David Bassanese
+ About David Bassanese

David Bassanese is one of Australia’s leading economic and financial market analysts, who has authored several investment books and works in a number of advisory roles.

David is Chief Economist at BetaShares, which involves providing economic and investment portfolio advice to both retail and institutional investors. David is also an economic advisor to the National Institute for Economic and Industry Research.

Prior to these roles, David was Economics Commentator with The Australian Financial Review, where is regular “Bassanese” column appeared three times per week, as well as monthly in Smart Investor Magazine.

David’s analysis and commentaries cover local and international economic trends, interest rates, the exchange rate, and share market analysis.

Prior to becoming a Fairfax business columnist in 2003, David spent several years in financial markets as a senior economist and interest rate strategist at Bankers Trust and Macquarie Bank. David started his career at the Federal Treasury in Canberra, after which he spent several years as a research economist at the Organisation for Economic Cooperation and Development in Paris, France.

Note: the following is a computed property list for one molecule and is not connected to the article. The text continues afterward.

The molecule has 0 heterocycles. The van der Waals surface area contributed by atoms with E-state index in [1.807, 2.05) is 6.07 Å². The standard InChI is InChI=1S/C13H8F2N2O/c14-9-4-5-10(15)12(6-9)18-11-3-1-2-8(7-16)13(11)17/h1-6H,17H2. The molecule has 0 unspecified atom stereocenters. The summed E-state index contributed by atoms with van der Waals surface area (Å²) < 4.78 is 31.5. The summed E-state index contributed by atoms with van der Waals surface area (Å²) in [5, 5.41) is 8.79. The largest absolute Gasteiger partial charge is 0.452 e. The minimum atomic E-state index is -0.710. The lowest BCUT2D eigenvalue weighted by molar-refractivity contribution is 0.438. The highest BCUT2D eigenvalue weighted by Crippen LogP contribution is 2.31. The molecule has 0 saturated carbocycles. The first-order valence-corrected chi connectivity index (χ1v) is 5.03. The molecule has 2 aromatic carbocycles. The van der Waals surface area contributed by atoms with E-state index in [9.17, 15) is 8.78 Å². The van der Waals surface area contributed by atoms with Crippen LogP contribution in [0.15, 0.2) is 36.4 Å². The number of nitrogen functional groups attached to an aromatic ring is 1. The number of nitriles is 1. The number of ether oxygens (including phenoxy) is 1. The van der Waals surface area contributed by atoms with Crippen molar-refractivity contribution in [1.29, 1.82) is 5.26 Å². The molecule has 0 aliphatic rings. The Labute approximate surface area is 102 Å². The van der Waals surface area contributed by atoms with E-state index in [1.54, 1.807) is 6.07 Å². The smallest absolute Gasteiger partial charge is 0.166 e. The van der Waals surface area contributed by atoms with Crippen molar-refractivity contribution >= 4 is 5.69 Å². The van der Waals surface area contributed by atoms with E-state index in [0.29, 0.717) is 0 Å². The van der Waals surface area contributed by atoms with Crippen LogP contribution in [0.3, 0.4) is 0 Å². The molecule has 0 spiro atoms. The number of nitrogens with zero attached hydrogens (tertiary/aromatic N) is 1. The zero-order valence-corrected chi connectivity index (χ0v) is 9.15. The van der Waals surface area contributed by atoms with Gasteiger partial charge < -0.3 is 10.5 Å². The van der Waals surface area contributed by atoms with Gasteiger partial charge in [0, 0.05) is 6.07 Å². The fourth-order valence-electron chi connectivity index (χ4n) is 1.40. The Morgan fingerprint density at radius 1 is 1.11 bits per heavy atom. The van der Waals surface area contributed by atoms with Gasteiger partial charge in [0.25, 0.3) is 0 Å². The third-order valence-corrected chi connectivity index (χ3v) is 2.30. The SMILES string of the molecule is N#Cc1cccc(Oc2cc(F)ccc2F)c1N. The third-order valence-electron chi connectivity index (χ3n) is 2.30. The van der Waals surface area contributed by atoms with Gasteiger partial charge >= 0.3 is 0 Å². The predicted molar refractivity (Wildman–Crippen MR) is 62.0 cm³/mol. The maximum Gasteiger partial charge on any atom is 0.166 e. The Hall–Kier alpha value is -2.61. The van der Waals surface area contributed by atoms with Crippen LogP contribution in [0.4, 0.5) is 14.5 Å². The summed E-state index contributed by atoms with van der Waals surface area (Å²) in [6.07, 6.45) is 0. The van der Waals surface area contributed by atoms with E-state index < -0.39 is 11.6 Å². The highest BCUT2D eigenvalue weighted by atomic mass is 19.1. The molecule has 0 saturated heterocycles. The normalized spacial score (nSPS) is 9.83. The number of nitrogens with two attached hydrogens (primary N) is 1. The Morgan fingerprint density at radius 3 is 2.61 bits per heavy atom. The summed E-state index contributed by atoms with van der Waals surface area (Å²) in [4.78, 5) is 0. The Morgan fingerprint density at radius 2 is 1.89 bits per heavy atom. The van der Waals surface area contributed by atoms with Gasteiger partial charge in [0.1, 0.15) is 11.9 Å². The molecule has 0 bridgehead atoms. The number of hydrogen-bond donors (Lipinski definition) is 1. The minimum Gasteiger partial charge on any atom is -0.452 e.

David has authored two e-books: The Australian ETF Guide: cheap and easy investment strategies using exchange traded funds (ETFs), and The Australian Investor’s Guide to Asset Allocation.

David has a first class honours degree in Economics from the University of Adelaide, and a Master in Public Policy from the J.F Kennedy School of Government at Harvard University.

Is the worst yet to come?

Wednesday, October 22, 2014